What lifestyle changes can I make to help improve my cholesterol levels? Exercise regularly.

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Marc Imhotep Cray, M.D.

Exercise can raise HDL cholesterol levels and reduce levels of LDL cholesterol and triglycerides. If you haven't been exercising, try to work up to 30 minutes, 4 to 6 times a week. Make sure you talk to your doctor before starting an exercise plan. Lose weight if you are overweight. Being overweight can raise your cholesterol levels. Losing weight, even just 5 or 10 pounds, can lower your total cholesterol, LDL cholesterol and triglyceride levels. If you smoke, quit. Smoking lowers your HDL cholesterol. Even exposure to second-hand smoke can affect your HDL level. Talk to your doctor about developing a plan to help you stop smoking. Eat a heart-healthy diet. Eat plenty of fresh fruits and vegetables. Fruits and vegetables are naturally low in fat. Not only do they add flavor and variety to your diet, but they are also the best source of fiber, vitamins and minerals for your body. Aim for 5 cups of fruits and vegetables every day, not counting potatoes, corn and rice. Potatoes, corn and rice count as carbohydrates. Pick good fats over bad fats. Fat is part of a healthy diet, but you need to know the difference between bad fats and good fats. "Bad fats, such as saturated and trans fats, are found in foods such as butter; coconut and palm oil; saturated or partially hydrogenated vegetable fats such as shortening and margarine; animal fats in meats; and fats in whole milk dairy products. Limit the amount of saturated fat in your diet, and avoid trans fat completely. Unsaturated fat is the good fat. Most fats in fish, vegetables, grains and tree nuts are unsaturated. Try to eat unsaturated fat in place of saturated fat. For example, you can use olive oil or canola oil in cooking instead of butter. Use healthier cooking methods. Baking, broiling and roasting are the healthiest ways to prepare meat, poultry and other foods. Trim any outside fat or skin before cooking. Lean cuts can be pan-broiled or stir-fried. Use either a nonstick pan or nonstick cooking spray instead of adding fats such as butter or margarine. When eating out, ask how food is prepared. You can request that your food be baked, broiled or roasted, rather than fried. Look for other sources of protein. Fish, dry beans, tree nuts, peas and lentils offer protein, nutrients and fiber without the cholesterol and saturated fats that meats have. Consider eating one meatless meal each week. Try substituting beans for meat in a favorite recipe, such as lasagna or chili. Snack on a handful of almonds or pecans. Soy is also an excellent source of protein. Good examples of soy include soy milk, edamame (green soy beans), tofu and soy protein shakes. Get more fiber in your diet. Add good sources of fiber to your meals. Examples include fruits, vegetables, whole grains (such as oat bran, whole and rolled oats and barley), legumes (such as beans and peas) and nuts and seeds (such as ground flax seed). In addition to fiber, whole grains supply B-vitamins and important nutrients not found in foods made with white flour. Eat more fish. Fish are an excellent source of omega-3 fatty acids. Wild-caught oily fish, such as salmon, tuna, mackerel and sardines, are the best sources of omega-3s, but all fish contain some amount of this beneficial fatty acid. Aim for 2 6-oz servings each week.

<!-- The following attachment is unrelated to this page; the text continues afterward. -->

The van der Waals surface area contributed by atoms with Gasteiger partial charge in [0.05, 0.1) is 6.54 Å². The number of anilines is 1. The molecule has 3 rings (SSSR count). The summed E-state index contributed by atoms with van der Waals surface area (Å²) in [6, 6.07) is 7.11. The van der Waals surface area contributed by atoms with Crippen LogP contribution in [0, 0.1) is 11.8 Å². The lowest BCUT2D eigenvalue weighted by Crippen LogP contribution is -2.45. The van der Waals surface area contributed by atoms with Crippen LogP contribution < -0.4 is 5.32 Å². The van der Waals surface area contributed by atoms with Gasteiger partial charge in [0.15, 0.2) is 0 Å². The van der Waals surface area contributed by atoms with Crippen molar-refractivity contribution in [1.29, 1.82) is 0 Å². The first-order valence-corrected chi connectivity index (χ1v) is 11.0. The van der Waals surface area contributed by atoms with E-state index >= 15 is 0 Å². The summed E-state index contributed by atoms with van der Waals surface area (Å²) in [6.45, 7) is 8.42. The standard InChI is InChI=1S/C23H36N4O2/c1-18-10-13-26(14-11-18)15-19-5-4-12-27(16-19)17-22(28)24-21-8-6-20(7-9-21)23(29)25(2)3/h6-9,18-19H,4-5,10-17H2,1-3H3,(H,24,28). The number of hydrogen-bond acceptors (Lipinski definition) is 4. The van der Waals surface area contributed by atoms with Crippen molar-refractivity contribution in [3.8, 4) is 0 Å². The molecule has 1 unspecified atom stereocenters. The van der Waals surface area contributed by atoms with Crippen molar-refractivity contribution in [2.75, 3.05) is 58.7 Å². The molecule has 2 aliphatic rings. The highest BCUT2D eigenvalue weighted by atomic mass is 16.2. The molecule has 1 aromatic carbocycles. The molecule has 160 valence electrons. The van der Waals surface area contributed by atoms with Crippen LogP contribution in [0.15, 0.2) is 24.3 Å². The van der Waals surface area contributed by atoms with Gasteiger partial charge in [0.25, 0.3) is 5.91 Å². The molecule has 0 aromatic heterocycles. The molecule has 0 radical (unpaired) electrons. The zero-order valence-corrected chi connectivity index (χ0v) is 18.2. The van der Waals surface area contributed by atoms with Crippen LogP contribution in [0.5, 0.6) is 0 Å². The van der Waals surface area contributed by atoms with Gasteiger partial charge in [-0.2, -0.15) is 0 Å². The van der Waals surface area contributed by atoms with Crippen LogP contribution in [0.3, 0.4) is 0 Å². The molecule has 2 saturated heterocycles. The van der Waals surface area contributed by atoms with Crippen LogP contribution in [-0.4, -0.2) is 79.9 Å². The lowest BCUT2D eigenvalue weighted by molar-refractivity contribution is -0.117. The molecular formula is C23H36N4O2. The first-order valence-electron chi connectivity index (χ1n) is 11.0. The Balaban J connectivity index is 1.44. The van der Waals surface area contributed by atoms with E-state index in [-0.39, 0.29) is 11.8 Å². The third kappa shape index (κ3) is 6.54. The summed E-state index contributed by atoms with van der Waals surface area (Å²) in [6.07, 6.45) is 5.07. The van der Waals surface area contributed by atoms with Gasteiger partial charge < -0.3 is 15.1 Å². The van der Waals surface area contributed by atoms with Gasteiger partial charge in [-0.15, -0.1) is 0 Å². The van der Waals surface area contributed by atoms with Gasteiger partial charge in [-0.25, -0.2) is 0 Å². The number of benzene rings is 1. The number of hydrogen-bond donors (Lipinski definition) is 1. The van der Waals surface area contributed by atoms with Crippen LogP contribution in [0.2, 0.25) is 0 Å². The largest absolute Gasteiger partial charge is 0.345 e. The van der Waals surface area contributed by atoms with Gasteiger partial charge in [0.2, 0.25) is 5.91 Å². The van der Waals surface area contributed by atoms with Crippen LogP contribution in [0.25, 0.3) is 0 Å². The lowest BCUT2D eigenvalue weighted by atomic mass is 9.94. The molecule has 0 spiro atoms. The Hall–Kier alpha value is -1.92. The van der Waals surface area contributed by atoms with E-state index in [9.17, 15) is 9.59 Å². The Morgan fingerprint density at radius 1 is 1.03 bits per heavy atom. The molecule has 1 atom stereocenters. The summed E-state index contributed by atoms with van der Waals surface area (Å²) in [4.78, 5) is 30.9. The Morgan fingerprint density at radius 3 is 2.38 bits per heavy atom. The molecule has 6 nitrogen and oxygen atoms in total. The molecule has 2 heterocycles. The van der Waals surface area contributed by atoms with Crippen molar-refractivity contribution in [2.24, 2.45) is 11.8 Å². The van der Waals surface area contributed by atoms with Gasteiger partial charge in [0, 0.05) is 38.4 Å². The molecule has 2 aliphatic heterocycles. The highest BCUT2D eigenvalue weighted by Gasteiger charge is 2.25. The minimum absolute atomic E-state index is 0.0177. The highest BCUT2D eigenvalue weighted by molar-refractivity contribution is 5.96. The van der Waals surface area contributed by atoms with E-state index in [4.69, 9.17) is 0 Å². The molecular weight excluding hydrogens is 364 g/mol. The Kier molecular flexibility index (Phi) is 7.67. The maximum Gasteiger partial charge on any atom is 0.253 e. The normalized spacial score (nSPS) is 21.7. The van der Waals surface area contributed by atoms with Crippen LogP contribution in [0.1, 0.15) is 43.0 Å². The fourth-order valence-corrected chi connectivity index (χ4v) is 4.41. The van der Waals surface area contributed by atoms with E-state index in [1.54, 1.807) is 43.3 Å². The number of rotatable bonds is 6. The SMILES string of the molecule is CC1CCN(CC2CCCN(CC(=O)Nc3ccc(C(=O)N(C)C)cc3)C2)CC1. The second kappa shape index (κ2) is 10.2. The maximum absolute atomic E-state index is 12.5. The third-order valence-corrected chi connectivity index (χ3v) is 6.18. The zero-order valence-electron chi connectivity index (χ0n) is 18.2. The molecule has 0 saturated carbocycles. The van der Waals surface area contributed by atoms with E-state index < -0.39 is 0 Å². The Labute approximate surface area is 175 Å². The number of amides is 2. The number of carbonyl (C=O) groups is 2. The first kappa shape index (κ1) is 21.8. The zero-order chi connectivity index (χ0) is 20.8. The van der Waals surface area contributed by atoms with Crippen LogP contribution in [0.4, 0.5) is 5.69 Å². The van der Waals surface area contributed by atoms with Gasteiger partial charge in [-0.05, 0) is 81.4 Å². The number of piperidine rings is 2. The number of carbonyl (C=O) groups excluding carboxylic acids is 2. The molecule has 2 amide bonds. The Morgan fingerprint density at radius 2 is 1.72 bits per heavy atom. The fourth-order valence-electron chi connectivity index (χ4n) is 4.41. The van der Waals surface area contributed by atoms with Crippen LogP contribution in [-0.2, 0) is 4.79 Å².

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Limit how much cholesterol you get in your diet. You should limit your overall cholesterol intake to less than 300 milligrams per day, or less than 200 milligrams if you have heart disease.

Add supplements to your diet. Certain supplements may help improve your cholesterol levels if changing your diet isnt enough. Some examples include: Plant sterols and stanols. Plant sterols and stanols can help keep your body from absorbing cholesterol. Sterols have been added to some foods, including margarines and spreads, orange juice and yogurt. You can also find sterols and stanols in some dietary supplements. Omega-3 fatty acids. If you have heart disease or high triglycerides, consider taking an omega-3 or fish oil supplement. Make sure the supplement has at least 1,000 mg of EPA and DHA (these are the specific omega-3 fatty acids found in fish). Red yeast rice. A common seasoning in Asian countries, red yeast rice may help reduce the amount of cholesterol your body makes. It is available as a dietary supplement. Talk to your doctor before taking red yeast rice, especially if you take another cholesterol-lowering medicine called a statin. The recommended dose of red yeast rice is 1,200 milligrams twice a day.
RESOURCES:

CDC's Office of Minority Health & Health Disparities (OMHD) Patient Education / Consumer Health Information American Academy of Family Physicians - Patient Information American Heart Association - Heart and Stroke Encyclopedia CDC - Disease Fact Sheets eMedicine - Consumer Health Merck - Merck Manual of Medical Information - Home Edition NLM - MedlinePlus

US Government - Consumer Health Information


Further Study: Imhotep Virtual Medical School Minority Health Education Blog Dr. Cray, is a Physician, Pharmacologist/Analytical Chemist, Basic Medical Sciences (BMS) and Clinical Medicine Teacher, Medical Infomatics Expert, Webmaster, and Undergraduate Medical Education Researcher He is an experienced Medical Web Developer, e-Professor/ Online Lecturer, and founder of The Institute for Minority Physicians of the Future, and Imhotep Virtual Medical School. www.imhotepvirtualmedsch.com.